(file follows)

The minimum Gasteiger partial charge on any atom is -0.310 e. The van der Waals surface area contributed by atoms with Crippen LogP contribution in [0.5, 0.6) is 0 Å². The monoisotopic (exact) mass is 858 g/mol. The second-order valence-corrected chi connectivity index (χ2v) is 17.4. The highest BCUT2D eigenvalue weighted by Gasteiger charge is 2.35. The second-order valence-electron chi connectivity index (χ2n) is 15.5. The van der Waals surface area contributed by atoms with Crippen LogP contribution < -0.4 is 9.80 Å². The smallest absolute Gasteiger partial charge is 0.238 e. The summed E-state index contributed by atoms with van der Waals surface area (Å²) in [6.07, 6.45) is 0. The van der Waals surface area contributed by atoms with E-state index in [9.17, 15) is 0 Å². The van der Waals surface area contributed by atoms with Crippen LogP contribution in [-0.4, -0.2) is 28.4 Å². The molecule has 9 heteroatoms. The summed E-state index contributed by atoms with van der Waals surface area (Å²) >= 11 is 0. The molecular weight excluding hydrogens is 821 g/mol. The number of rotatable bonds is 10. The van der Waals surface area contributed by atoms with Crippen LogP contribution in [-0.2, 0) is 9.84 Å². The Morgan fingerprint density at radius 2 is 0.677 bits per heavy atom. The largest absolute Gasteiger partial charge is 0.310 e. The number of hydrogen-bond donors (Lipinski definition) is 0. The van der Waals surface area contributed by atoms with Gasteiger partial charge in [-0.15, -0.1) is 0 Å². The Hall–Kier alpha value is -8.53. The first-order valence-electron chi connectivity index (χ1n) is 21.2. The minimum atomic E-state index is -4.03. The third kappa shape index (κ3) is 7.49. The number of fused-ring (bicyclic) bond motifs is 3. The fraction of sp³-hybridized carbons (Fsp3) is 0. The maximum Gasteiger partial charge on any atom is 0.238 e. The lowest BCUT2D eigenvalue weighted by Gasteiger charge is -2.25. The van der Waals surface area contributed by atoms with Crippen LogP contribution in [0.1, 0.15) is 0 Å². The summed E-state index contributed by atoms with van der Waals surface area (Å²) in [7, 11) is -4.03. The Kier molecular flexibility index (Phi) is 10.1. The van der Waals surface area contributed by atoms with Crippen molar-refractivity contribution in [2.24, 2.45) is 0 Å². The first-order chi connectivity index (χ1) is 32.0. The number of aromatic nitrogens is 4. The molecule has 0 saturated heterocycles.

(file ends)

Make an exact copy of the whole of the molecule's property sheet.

The minimum Gasteiger partial charge on any atom is -0.310 e. The van der Waals surface area contributed by atoms with Crippen LogP contribution in [0.5, 0.6) is 0 Å². The monoisotopic (exact) mass is 858 g/mol. The second-order valence-corrected chi connectivity index (χ2v) is 17.4. The highest BCUT2D eigenvalue weighted by Gasteiger charge is 2.35. The second-order valence-electron chi connectivity index (χ2n) is 15.5. The van der Waals surface area contributed by atoms with Crippen LogP contribution < -0.4 is 9.80 Å². The smallest absolute Gasteiger partial charge is 0.238 e. The summed E-state index contributed by atoms with van der Waals surface area (Å²) in [6.07, 6.45) is 0. The van der Waals surface area contributed by atoms with E-state index in [9.17, 15) is 0 Å². The van der Waals surface area contributed by atoms with Crippen LogP contribution in [-0.4, -0.2) is 28.4 Å². The molecule has 9 heteroatoms. The summed E-state index contributed by atoms with van der Waals surface area (Å²) >= 11 is 0. The molecular weight excluding hydrogens is 821 g/mol. The number of rotatable bonds is 10. The van der Waals surface area contributed by atoms with Crippen LogP contribution in [-0.2, 0) is 9.84 Å². The Morgan fingerprint density at radius 2 is 0.677 bits per heavy atom. The largest absolute Gasteiger partial charge is 0.310 e. The number of hydrogen-bond donors (Lipinski definition) is 0. The van der Waals surface area contributed by atoms with Gasteiger partial charge in [-0.15, -0.1) is 0 Å². The Hall–Kier alpha value is -8.53. The first-order valence-electron chi connectivity index (χ1n) is 21.2. The minimum atomic E-state index is -4.03. The third kappa shape index (κ3) is 7.49. The number of fused-ring (bicyclic) bond motifs is 3. The fraction of sp³-hybridized carbons (Fsp3) is 0. The maximum Gasteiger partial charge on any atom is 0.238 e. The lowest BCUT2D eigenvalue weighted by Gasteiger charge is -2.25. The van der Waals surface area contributed by atoms with Crippen LogP contribution in [0.1, 0.15) is 0 Å². The summed E-state index contributed by atoms with van der Waals surface area (Å²) in [7, 11) is -4.03. The Kier molecular flexibility index (Phi) is 10.1. The van der Waals surface area contributed by atoms with Crippen molar-refractivity contribution in [2.24, 2.45) is 0 Å². The first-order chi connectivity index (χ1) is 32.0. The number of aromatic nitrogens is 4. The molecule has 0 saturated heterocycles.